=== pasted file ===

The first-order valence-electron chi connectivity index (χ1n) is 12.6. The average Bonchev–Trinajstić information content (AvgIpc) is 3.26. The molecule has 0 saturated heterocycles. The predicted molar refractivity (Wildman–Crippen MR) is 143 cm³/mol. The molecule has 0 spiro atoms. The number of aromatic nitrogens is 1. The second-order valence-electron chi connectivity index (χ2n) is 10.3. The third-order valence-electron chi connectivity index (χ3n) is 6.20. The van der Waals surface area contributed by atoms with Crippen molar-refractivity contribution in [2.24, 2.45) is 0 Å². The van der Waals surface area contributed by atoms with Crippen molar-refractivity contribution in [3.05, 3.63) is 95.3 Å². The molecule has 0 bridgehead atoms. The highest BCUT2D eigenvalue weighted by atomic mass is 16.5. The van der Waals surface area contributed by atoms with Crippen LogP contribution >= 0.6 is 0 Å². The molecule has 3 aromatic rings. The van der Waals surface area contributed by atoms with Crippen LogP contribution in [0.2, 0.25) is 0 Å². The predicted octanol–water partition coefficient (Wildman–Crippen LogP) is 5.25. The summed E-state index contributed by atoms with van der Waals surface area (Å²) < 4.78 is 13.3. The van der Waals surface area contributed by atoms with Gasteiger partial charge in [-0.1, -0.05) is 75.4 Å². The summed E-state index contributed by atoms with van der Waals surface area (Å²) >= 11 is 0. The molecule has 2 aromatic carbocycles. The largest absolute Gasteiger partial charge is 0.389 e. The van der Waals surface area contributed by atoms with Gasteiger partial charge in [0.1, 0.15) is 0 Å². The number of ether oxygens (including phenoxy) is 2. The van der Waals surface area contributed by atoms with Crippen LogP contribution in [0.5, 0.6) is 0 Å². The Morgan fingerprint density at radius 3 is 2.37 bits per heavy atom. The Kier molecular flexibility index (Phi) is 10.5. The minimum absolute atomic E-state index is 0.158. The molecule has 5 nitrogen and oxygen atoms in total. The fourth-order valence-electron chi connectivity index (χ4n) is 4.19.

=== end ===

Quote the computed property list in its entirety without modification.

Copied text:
The first-order valence-electron chi connectivity index (χ1n) is 12.6. The average Bonchev–Trinajstić information content (AvgIpc) is 3.26. The molecule has 0 saturated heterocycles. The predicted molar refractivity (Wildman–Crippen MR) is 143 cm³/mol. The molecule has 0 spiro atoms. The number of aromatic nitrogens is 1. The second-order valence-electron chi connectivity index (χ2n) is 10.3. The third-order valence-electron chi connectivity index (χ3n) is 6.20. The van der Waals surface area contributed by atoms with Crippen molar-refractivity contribution in [2.24, 2.45) is 0 Å². The van der Waals surface area contributed by atoms with Crippen molar-refractivity contribution in [3.05, 3.63) is 95.3 Å². The molecule has 0 bridgehead atoms. The highest BCUT2D eigenvalue weighted by atomic mass is 16.5. The van der Waals surface area contributed by atoms with Crippen LogP contribution >= 0.6 is 0 Å². The molecule has 3 aromatic rings. The van der Waals surface area contributed by atoms with Crippen LogP contribution in [0.2, 0.25) is 0 Å². The predicted octanol–water partition coefficient (Wildman–Crippen LogP) is 5.25. The summed E-state index contributed by atoms with van der Waals surface area (Å²) < 4.78 is 13.3. The van der Waals surface area contributed by atoms with Gasteiger partial charge in [-0.1, -0.05) is 75.4 Å². The summed E-state index contributed by atoms with van der Waals surface area (Å²) >= 11 is 0. The molecule has 2 aromatic carbocycles. The largest absolute Gasteiger partial charge is 0.389 e. The van der Waals surface area contributed by atoms with Gasteiger partial charge in [0.1, 0.15) is 0 Å². The number of ether oxygens (including phenoxy) is 2. The van der Waals surface area contributed by atoms with Crippen LogP contribution in [0.5, 0.6) is 0 Å². The Morgan fingerprint density at radius 3 is 2.37 bits per heavy atom. The Kier molecular flexibility index (Phi) is 10.5. The minimum absolute atomic E-state index is 0.158. The molecule has 5 nitrogen and oxygen atoms in total. The fourth-order valence-electron chi connectivity index (χ4n) is 4.19.